7. In a latch mechanism as set forth in claim 6, a third operating lever pivotally mounted on said bracket for swinging movement between latch engaging and disengaging positions about an axis spaced normally of the pivotal mounting axis of the first lever, an operating link pivotally connected at opposite ends to the first and third levers for limited universal swinging movement about pivotal axes spaced substantially parallel to their respective pivotal mounting axes and operable to eifect swinging movement of said first lever between its latch engaging and disengaging positions in accordance with movement of said third lever through its operating range, the pivotal connection between said latch operating link and third lever being so located as to cause the line of action through said link to pass overcenter of the pivotal mounting axis of the third lever during movement to its latch engaging position whereby the latch engaging forces acting between said front rail and header tend to maintain said third lever in such position, and a second spring means operably connected to pass overcenter and resiliently bias said third lever toward either of its extreme positions.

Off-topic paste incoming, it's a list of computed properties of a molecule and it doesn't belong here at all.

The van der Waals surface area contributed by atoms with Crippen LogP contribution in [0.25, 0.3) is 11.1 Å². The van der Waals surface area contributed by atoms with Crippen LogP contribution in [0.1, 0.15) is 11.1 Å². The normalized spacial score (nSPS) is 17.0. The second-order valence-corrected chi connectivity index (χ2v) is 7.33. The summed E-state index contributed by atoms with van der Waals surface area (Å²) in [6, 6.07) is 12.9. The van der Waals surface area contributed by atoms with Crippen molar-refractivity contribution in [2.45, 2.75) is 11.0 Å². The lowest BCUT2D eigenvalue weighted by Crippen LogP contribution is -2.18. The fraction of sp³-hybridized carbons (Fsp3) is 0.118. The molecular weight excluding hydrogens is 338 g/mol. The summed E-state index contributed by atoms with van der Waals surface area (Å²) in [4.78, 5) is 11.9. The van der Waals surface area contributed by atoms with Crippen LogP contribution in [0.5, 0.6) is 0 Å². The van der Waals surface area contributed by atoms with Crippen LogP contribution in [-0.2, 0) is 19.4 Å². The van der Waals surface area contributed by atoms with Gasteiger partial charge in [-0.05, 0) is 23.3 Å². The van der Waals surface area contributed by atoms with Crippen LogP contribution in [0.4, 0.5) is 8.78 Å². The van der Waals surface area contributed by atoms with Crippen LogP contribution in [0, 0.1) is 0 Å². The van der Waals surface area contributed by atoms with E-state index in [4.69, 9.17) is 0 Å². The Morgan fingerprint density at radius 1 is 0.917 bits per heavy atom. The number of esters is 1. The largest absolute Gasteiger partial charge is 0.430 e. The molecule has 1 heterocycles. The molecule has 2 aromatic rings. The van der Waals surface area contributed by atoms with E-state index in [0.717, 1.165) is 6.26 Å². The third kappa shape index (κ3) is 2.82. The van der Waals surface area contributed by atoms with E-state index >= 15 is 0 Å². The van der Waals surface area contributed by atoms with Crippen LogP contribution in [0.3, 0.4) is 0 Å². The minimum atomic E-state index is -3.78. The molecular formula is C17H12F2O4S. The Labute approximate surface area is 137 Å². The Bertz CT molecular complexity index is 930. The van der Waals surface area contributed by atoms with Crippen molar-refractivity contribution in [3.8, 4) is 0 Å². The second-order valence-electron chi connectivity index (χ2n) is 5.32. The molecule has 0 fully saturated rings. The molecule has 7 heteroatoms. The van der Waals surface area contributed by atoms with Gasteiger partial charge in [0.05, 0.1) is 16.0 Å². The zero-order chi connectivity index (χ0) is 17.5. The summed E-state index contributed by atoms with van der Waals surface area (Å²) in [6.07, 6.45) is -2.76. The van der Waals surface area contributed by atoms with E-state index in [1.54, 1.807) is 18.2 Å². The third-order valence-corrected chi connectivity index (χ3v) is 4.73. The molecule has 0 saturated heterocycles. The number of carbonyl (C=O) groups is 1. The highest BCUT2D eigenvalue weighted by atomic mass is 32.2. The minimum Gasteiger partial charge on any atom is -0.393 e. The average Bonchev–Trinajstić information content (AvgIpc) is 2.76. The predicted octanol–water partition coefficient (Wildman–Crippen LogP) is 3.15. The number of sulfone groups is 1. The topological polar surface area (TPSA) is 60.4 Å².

8. In a latch mechanism as set forth in claim 6, a third operating lever pivotally mounted on said bracket for swinging movement between latch engaging and disengaging positions, and a link pivotally connected to the first and third levers and operable to transmit movement of said third lever between its latch engaging and disengaging positions to said first lever, the pivotal connections between said link and said first and third levers being so located as to cause the line of action through said link to pass overcenter of the pivotal mounting axis of the third lever during movement to its latch engaging position whereby the latch engaging forces acting between said front rail and header act to maintain said third lever in such latch engaging position.